As most of the friends know, I work for a late stage pharmaceutical development company. I love my job and I love this industry. This is the first job that I have ever held where it could have meaningful life-altering impact on peoples lives.
However, I am getting frustrated that people equate Pharmaceutical companies with “just another money grubbing corporation that only sees patients as walking dollar signs”. This sentiment was expressed directly to me four times in the last two weeks.
Lobby groups, blogs, media, politicians, acquaintances and some of my friends – all complain that Phara just cares about money and not about people! Demonic beings do not sit on the board of directors of these companies. These companies have to make a profit to stay in business and are run by good compassionate people, just like you and me!
How many people realize that the odds of getting a drug approved is about 1 in 10,000. Drugs are not cheap to develop in terms of real dollars or time. Is the industry supremely benevolent? No, it is profit driven, and sometimes Pharma goes to far in marketing drugs to the public, but this industry is one of the most regulated and has an extensive amount of governmental oversight to keep them “in bounds”.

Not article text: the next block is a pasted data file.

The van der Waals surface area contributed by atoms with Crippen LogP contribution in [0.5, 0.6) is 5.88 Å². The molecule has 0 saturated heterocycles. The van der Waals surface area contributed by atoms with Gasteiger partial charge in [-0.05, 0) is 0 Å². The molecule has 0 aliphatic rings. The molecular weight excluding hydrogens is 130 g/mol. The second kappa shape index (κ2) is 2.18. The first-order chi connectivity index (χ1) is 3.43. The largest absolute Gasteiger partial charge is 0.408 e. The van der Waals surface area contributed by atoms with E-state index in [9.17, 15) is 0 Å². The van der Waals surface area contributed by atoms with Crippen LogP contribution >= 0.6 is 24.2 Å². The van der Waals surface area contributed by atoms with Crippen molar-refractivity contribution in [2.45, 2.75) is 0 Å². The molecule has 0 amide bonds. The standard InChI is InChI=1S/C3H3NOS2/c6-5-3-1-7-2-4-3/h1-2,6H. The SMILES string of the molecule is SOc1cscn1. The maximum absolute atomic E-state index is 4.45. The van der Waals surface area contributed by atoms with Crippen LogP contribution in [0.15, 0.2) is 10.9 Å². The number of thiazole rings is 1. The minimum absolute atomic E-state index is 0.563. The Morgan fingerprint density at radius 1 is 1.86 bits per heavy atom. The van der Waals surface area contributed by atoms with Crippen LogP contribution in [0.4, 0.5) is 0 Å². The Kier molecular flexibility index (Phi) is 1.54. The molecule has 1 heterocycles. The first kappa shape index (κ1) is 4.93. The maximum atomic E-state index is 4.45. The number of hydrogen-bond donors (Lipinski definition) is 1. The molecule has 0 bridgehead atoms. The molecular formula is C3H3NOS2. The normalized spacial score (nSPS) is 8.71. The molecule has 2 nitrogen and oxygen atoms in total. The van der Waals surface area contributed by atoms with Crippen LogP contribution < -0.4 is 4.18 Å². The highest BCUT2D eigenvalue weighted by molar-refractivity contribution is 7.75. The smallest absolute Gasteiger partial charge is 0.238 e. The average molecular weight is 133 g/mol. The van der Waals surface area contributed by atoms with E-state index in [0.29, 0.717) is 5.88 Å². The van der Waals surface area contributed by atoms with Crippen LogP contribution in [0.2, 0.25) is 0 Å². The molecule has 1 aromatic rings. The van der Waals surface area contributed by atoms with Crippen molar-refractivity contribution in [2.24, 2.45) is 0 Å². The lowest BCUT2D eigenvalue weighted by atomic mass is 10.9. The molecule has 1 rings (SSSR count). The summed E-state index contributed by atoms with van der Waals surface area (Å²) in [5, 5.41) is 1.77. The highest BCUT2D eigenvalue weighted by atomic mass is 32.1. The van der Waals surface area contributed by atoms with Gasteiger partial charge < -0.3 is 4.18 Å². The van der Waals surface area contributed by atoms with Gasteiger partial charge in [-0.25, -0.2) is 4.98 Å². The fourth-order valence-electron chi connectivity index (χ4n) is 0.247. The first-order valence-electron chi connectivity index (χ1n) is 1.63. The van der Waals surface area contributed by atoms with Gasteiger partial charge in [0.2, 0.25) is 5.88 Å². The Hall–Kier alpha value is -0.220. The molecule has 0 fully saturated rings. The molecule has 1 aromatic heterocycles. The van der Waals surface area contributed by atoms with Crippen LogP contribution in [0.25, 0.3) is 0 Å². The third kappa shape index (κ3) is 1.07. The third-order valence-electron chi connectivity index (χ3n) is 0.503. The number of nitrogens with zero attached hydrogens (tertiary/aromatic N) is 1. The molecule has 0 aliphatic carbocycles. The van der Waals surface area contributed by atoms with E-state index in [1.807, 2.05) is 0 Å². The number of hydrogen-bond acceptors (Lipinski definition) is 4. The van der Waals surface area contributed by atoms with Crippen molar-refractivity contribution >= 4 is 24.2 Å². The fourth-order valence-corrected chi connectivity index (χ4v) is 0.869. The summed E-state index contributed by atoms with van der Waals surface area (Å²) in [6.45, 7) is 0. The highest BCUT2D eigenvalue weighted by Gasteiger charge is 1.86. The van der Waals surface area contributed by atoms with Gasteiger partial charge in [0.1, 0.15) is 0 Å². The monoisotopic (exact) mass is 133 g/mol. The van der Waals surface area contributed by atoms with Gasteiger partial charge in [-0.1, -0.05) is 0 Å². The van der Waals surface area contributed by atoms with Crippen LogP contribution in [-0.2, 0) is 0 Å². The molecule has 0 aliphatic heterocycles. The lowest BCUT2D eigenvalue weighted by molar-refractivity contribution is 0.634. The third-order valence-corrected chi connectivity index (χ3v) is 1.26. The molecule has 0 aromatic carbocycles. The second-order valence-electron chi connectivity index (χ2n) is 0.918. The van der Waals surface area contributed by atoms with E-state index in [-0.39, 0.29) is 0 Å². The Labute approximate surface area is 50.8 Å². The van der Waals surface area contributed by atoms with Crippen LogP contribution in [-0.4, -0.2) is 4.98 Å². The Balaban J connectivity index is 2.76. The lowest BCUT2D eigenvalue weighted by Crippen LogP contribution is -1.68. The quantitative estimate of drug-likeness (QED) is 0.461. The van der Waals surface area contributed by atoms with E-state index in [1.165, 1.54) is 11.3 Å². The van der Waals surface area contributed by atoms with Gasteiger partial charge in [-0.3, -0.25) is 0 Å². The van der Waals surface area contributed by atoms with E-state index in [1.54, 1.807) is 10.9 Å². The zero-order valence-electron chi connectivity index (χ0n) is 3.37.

People outside of the industry do not understand, I know I did not, about the time and cost to get a drug approved. A typical drug can take 10-15 years to develop and receive marketing approval from the FDA. The costs to develop a drug from concept through approval can range from about $250 million to a few billion dollars. Pharma companies must pay these costs upfront without knowing that the drug will ever be approved by the FDA. When a drug is approved, the company has a relatively short amount of time to recover the development costs as well as help fund other drug research candidates before generics enter the space.
I found a short slide deck that goes over the drug development process. It is a good, and short, read that should give you an appreciation for the time and costs involved. (I wish the authors would update the slides as the cost and sales numbers are from 2000. I looked through a few other slide decks I found on the net with updated sales and cost numbers, but I still feel the one I linked was easiest to understand and was keenly on point.)